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Beyond The Good, the Bad, and the Ugly

Rob Humfeld Certified LabVIEW Architect Senior Project Engineer for Innoventor, Inc August 17, 2005

Who here is a professional GUI Designer?


Do you write LabVIEW programs? Are you involved in the design of them? Does someone pay you to write them? Does anyone else use them?

Yes, YOU are a professional GUI designer!

Whats in a name?
The Good, The Bad, and The Ugly Greg McKaskle, NI Week 2000 Focused on Screen Layout and LabVIEW features:
Examples (VIs, stereo, car, newspaper) Association Colors Tab control guidelines UI features in LabVIEW 6i

Where did I go from there?


About Face 2.0: The Essentials of Interaction Design by Alan Cooper and Robert Reimann The Design of Everyday Things by Donald Norman The Essential Guide to User Interface Design by Wilbert Galitz LabVIEW GUI: Essential Techniques by David Ritter

How do I define a good GUI?


A good GUI makes the user more effective by making the accomplishment of the users selected task(s) as efficient and pleasant as possible.
-- Rob Humfeld

In other words, it is the face of good software

Another View
Galitzs Principles of GUI Design A good GUI will afford the following properties:
Aesthetically Pleasing Clarity Compatibility Comprehensibility Configurability Consistency Control Directness Efficiency Familiarity Flexibility Forgiveness Predictability Recovery Responsiveness Simplicity Transparency Trade-offs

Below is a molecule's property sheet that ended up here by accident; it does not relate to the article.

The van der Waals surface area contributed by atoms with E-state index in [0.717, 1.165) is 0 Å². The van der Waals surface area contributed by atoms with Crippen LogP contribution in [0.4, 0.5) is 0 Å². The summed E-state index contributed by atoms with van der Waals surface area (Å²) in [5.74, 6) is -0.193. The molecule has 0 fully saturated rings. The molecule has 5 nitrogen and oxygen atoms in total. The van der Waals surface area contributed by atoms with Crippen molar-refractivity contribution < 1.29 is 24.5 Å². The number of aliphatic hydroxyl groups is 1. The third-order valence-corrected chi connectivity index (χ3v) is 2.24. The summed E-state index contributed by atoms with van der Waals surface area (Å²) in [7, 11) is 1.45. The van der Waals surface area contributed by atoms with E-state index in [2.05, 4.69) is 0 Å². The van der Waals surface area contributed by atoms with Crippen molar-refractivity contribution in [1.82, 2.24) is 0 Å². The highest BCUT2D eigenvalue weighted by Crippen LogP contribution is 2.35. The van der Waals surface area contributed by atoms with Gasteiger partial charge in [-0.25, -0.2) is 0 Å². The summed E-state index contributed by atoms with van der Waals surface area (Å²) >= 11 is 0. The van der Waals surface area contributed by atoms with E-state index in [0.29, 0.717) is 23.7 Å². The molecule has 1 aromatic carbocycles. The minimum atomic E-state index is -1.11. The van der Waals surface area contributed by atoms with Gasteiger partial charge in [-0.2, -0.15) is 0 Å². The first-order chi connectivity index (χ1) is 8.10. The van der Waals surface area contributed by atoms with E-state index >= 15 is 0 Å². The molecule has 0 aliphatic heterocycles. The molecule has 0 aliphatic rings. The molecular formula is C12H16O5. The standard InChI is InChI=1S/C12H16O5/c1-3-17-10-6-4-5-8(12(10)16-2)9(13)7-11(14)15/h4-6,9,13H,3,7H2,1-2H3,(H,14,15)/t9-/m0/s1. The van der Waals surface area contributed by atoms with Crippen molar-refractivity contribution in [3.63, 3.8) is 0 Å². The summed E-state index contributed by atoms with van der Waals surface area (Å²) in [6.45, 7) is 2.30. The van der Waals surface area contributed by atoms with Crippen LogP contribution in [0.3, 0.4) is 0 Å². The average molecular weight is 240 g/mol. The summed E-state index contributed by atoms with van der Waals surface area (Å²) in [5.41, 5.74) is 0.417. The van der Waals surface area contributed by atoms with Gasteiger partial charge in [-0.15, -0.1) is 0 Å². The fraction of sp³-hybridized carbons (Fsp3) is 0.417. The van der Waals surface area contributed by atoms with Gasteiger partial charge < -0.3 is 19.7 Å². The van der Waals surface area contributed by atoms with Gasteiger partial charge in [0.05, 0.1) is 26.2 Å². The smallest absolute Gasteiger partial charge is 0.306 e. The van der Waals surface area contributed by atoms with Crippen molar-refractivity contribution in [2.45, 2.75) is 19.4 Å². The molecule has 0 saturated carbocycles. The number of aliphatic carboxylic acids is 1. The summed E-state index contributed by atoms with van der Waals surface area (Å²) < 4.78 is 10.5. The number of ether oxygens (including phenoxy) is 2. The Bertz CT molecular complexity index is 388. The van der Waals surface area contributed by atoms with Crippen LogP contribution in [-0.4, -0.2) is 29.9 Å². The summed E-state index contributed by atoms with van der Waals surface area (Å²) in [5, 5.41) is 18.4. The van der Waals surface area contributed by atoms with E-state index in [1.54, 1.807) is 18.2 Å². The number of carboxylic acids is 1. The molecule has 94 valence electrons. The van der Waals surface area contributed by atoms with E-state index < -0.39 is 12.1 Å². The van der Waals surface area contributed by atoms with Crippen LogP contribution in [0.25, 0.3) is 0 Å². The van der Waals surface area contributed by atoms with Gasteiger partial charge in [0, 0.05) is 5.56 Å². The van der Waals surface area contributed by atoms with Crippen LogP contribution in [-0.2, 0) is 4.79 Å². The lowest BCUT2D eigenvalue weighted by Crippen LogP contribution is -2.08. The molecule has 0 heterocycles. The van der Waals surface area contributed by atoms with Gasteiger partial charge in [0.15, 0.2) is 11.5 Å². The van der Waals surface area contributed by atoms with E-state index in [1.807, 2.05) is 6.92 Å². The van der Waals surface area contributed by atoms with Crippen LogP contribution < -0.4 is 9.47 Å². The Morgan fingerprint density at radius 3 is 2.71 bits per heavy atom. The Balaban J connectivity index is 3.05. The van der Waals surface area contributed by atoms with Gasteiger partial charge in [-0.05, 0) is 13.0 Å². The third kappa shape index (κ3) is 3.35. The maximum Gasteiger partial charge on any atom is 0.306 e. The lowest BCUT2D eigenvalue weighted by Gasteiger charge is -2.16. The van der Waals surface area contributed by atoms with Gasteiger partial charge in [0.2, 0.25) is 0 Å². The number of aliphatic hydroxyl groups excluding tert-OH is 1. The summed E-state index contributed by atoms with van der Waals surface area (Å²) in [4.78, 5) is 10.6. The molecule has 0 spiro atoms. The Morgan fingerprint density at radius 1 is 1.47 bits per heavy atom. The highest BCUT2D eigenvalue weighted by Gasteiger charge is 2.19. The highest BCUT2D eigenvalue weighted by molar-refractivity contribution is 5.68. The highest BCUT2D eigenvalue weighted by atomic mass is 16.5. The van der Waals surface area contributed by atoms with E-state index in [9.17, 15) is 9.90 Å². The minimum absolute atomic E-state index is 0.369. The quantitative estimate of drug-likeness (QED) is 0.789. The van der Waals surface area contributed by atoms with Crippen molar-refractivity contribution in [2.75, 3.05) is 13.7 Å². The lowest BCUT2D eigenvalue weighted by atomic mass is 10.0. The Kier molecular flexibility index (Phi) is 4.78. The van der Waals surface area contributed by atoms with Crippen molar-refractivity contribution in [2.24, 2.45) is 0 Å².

Too much here to cover right now, but lots to chew on.

OK, so how do I create a good GUI?

Three layers to a GUI


The Look
How the software is visually perceived

The Feel
How the software interacts with the user

The Foundation
How the underlying software is conceived/designed

The Look
Considerations for a good-looking GUI screen Screen Layout Color Selection Decorations and their effect Covered well in the original GBU

Example from Original GBU

Example from Original GBU

Colors Removed

Example from Original GBU

Text Density Reduced

Example from Original GBU

Improved Ordering and Grouping

Example from Original GBU

Color Added to Emphasize Grouping

Example from Original GBU

Still more work to do exercise left to the user

The Look: Aesthetically Pleasing


Draw the path that the eye takes Goal: simple path
Less confusion Feels better
GOOD BAD

The Look: Aesthetically Pleasing


Group, Align, and Order related elements Use Whitespace & Decorations to create groupings Align for easier reading Order Based on importance

The Look: Aesthetically Pleasing


Use Distribution to create Balance and Symmetry
BAD

GOOD

The Look: Aesthetically Pleasing


Use Ordering to contribute to meaning We (Westerners) read left-right / top-down Important items nearest top-left Indenting denotes hierarchy

The Look: Simplicity


K.I.S.S. Principle: Keep It Simple, Stupid
One focused goal for each screen
or for each page of a tab control

Each screen element has meaning and purpose Move peripheral functions from screen to menu No matter how cool your interface is, less of it would be better.
-- Alan Cooper

The Look: Consistency


Consistency creates Predictability creates Comfort Consistency of Terminology Location Iconography Colors

The Look: Clarity


The user must be able to easily understand the meaning and purpose of every screen element Avoid Abbreviations Visually communicate control function Use Tip Strips

The Look: Familiarity


Utilize concepts the user is already familiar with

The Look: Tips


Use captions on left with colon Left-Align captions for columns of controls Like-Size, left-align controls in columns Use rings on panel, enums in diagram Never use horizontal scrollbars for text or tables Do not allow table entry (MCListbox with dialogs) Put buttons along left side or bottom Tab controls create natural groupings